The lighting is up and down at this Italian HQ, and that’s good

Sept. 29, 2021
Zumtobel works with architectural firm to combine ceiling-facing indirect and floor-facing direct luminaires with the sun.

In a deployment that is decidedly architectural as opposed to “IoT,” Zumtobel has outfitted the redesigned headquarters of an Italian industrial machinery company with LED luminaires that in some spaces give way to natural daylight, but in interior areas serve as the primary light source.

Zumtobel used its Tecton and Preluce luminaires across the facilities of Salvagnini in Sarego, a town situated in hills about 50 miles west of Venice.

In the wide-open common areas which architects Traverso Vighi designed for plenty of daylight, Zumtobel mounted Tecton to deliver indirect illumination that fades or brightens in response to daylight sensors wired via a traditional KNX scheme.

Further inside the glass, wood, and steel structures, out of the sun’s reach, Zumtobel pointed Preluce and other luminaires downward in a direct lighting scheme.

The modernized Salvagnini headquarters — the company makes equipment for processing sheet metal and Zumtobel uses its equipment in manufacturing Tecton — has two main structures connected by a two-floor “tunnel.”

Costabissara-based Traverso Vighi aimed to blend the premises and the natural surroundings. The two main buildings each have open spaces — one a showroom and the other an events area within a building that Salvagnini calls its “Academy.” The showroom is an expansive 230×98 ft and soars to 37 ft at its highest point. The Academy measures 184×105 ft and is 23 ft high, with a structure inside of it that houses classrooms and a theater.

Both benefit from natural daylight. Zumtobel outfitted these areas with the KNX-connected sensors and the upward-pointing Tecton luminaires, which also include wall washer optics.

“The luminaires themselves fade into the background,” a Zumtobel spokesperson said. “Instead of direct lighting, new concepts support natural daylight, set accents and skillfully accentuate the architecture. The combination of indirect artificial light and natural lighting moments creates a unique atmosphere at Salvagnini's headquarters.”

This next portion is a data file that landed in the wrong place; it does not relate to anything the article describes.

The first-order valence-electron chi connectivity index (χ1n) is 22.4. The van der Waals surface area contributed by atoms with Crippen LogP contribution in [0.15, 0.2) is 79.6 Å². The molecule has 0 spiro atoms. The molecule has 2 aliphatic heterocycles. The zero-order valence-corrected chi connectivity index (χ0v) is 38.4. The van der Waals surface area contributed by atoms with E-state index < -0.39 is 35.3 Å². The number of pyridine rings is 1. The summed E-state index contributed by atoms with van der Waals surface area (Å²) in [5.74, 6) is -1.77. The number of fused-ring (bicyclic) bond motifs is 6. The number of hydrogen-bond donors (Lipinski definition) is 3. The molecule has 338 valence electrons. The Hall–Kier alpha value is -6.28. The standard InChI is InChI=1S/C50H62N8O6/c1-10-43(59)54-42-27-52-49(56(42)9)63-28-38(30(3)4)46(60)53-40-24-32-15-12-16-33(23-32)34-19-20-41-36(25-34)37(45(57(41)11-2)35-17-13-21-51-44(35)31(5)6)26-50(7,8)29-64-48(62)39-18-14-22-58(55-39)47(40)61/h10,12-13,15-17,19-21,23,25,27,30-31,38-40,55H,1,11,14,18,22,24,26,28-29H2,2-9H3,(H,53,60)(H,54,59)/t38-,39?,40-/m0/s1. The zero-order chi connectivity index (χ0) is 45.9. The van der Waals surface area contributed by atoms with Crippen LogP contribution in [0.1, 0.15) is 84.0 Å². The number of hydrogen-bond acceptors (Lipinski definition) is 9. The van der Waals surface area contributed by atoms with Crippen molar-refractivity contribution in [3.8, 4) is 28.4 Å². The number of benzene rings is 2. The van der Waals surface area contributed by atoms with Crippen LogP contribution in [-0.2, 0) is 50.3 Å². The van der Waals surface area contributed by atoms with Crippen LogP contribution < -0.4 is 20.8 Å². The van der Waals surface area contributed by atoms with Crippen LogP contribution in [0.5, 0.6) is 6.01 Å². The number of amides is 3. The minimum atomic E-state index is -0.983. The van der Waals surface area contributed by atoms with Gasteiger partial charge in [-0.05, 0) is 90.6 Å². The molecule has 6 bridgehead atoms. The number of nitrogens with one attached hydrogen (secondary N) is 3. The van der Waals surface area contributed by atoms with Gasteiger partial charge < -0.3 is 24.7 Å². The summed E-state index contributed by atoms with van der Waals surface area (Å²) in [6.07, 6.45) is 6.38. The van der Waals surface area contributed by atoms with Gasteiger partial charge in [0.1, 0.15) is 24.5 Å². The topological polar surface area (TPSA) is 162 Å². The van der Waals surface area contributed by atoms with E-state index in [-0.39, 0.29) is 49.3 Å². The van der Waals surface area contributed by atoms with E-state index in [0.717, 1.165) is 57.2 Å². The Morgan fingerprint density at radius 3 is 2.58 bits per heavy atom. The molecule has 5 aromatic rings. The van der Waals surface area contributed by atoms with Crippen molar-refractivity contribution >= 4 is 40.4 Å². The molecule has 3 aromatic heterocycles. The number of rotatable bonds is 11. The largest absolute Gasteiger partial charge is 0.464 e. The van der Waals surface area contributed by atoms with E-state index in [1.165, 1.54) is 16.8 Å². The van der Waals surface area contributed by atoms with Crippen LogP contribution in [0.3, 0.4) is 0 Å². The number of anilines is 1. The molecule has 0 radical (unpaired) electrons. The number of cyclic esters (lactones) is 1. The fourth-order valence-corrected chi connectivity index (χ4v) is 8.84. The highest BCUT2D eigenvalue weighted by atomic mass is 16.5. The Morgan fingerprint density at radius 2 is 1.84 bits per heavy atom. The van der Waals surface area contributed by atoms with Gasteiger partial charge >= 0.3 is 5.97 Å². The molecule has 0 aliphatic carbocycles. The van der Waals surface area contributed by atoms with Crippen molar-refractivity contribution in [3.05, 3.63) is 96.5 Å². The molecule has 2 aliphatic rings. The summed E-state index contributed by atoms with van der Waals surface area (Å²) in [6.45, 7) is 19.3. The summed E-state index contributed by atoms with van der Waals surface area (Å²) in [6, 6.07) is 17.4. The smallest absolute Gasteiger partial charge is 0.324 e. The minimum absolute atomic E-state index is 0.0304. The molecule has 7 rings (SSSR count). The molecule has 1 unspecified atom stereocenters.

But natural light can’t reach everywhere. In spaces such as work rooms, conference rooms, classrooms, and a theater — some of which are located in the Academy’s cylinder — Zumtobel installed its Preluce models for direct lighting. It also provided spots for accent lighting in a bar area, a reception area, and work cubicles.

In total, Zumtobel provided 523 luminaires and 73 emergency lighting fixtures. It declined to reveal pricing.

Notably, the project is not laced with IoT functions such as asset tracking and wayfinding. As LEDs Magazine has been reporting, IoT progress has been slow, something which earlier this year drove smart lighting pioneer Gooee out of business. Light for light’s sake, while it does not come with the caché of connectivity, remains a business driver, such as at a Signify tunnel lighting project in Sweden and a Thorn Lighting street lighting deployment in Scotland (Thorn is part of Zumtobel).

MARK HALPER is a contributing editor for LEDs Magazine, and an energy, technology, and business journalist ([email protected]).

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About the Author

Mark Halper | Contributing Editor, LEDs Magazine, and Business/Energy/Technology Journalist

Mark Halper is a freelance business, technology, and science journalist who covers everything from media moguls to subatomic particles. Halper has written from locations around the world for TIME Magazine, Fortune, Forbes, the New York Times, the Financial Times, the Guardian, CBS, Wired, and many others. A US citizen living in Britain, he cut his journalism teeth cutting and pasting copy for an English-language daily newspaper in Mexico City. Halper has a BA in history from Cornell University.